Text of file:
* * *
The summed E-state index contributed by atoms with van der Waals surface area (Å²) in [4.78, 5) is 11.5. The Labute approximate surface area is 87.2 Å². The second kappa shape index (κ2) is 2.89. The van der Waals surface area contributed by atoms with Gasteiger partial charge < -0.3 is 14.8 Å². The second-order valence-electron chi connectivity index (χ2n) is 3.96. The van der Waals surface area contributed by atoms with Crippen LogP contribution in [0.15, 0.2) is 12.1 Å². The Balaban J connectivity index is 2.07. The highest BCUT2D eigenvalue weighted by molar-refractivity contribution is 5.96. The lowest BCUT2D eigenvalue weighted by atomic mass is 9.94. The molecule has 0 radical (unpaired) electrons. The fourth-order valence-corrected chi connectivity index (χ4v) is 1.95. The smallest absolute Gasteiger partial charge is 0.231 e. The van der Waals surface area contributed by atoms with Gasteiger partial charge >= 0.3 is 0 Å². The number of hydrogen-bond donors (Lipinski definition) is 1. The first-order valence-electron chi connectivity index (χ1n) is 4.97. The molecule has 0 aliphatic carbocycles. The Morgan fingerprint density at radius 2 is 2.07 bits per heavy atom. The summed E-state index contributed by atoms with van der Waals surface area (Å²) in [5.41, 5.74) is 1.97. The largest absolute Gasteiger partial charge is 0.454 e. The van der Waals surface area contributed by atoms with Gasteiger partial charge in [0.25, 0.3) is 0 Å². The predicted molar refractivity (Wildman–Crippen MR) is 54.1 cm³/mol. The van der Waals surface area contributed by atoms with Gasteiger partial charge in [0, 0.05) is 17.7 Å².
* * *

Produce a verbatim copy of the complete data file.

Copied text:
The summed E-state index contributed by atoms with van der Waals surface area (Å²) in [4.78, 5) is 11.5. The Labute approximate surface area is 87.2 Å². The second kappa shape index (κ2) is 2.89. The van der Waals surface area contributed by atoms with Gasteiger partial charge < -0.3 is 14.8 Å². The second-order valence-electron chi connectivity index (χ2n) is 3.96. The van der Waals surface area contributed by atoms with Crippen LogP contribution in [0.15, 0.2) is 12.1 Å². The Balaban J connectivity index is 2.07. The highest BCUT2D eigenvalue weighted by molar-refractivity contribution is 5.96. The lowest BCUT2D eigenvalue weighted by atomic mass is 9.94. The molecule has 0 radical (unpaired) electrons. The fourth-order valence-corrected chi connectivity index (χ4v) is 1.95. The smallest absolute Gasteiger partial charge is 0.231 e. The van der Waals surface area contributed by atoms with Gasteiger partial charge >= 0.3 is 0 Å². The number of hydrogen-bond donors (Lipinski definition) is 1. The first-order valence-electron chi connectivity index (χ1n) is 4.97. The molecule has 0 aliphatic carbocycles. The Morgan fingerprint density at radius 2 is 2.07 bits per heavy atom. The summed E-state index contributed by atoms with van der Waals surface area (Å²) in [5.41, 5.74) is 1.97. The largest absolute Gasteiger partial charge is 0.454 e. The van der Waals surface area contributed by atoms with Gasteiger partial charge in [0.25, 0.3) is 0 Å². The predicted molar refractivity (Wildman–Crippen MR) is 54.1 cm³/mol. The van der Waals surface area contributed by atoms with Gasteiger partial charge in [0, 0.05) is 17.7 Å².